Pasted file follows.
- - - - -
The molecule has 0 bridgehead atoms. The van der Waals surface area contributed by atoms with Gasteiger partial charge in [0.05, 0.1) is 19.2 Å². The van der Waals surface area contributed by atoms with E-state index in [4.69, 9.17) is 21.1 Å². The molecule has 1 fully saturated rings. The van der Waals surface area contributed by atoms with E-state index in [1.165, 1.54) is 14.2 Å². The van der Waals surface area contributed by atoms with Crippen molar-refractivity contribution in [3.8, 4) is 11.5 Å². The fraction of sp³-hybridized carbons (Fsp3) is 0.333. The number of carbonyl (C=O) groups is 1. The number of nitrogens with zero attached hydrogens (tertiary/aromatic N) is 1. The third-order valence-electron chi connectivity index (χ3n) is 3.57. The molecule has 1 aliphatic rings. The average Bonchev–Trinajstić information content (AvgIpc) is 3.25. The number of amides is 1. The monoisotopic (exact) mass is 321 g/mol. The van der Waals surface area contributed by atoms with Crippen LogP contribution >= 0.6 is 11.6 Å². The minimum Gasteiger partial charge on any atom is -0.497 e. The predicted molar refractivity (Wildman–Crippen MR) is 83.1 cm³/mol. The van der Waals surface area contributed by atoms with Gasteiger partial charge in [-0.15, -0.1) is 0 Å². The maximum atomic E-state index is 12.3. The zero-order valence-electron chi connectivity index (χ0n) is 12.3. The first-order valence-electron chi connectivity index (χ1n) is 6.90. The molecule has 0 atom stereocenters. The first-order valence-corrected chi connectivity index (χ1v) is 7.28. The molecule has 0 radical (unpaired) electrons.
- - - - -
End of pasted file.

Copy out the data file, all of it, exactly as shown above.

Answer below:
The molecule has 0 bridgehead atoms. The van der Waals surface area contributed by atoms with Gasteiger partial charge in [0.05, 0.1) is 19.2 Å². The van der Waals surface area contributed by atoms with E-state index in [4.69, 9.17) is 21.1 Å². The molecule has 1 fully saturated rings. The van der Waals surface area contributed by atoms with E-state index in [1.165, 1.54) is 14.2 Å². The van der Waals surface area contributed by atoms with Crippen molar-refractivity contribution in [3.8, 4) is 11.5 Å². The fraction of sp³-hybridized carbons (Fsp3) is 0.333. The number of carbonyl (C=O) groups is 1. The number of nitrogens with zero attached hydrogens (tertiary/aromatic N) is 1. The third-order valence-electron chi connectivity index (χ3n) is 3.57. The molecule has 1 aliphatic rings. The average Bonchev–Trinajstić information content (AvgIpc) is 3.25. The number of amides is 1. The monoisotopic (exact) mass is 321 g/mol. The van der Waals surface area contributed by atoms with Crippen LogP contribution >= 0.6 is 11.6 Å². The minimum Gasteiger partial charge on any atom is -0.497 e. The predicted molar refractivity (Wildman–Crippen MR) is 83.1 cm³/mol. The van der Waals surface area contributed by atoms with Gasteiger partial charge in [-0.15, -0.1) is 0 Å². The maximum atomic E-state index is 12.3. The zero-order valence-electron chi connectivity index (χ0n) is 12.3. The first-order valence-electron chi connectivity index (χ1n) is 6.90. The molecule has 0 atom stereocenters. The first-order valence-corrected chi connectivity index (χ1v) is 7.28. The molecule has 0 radical (unpaired) electrons.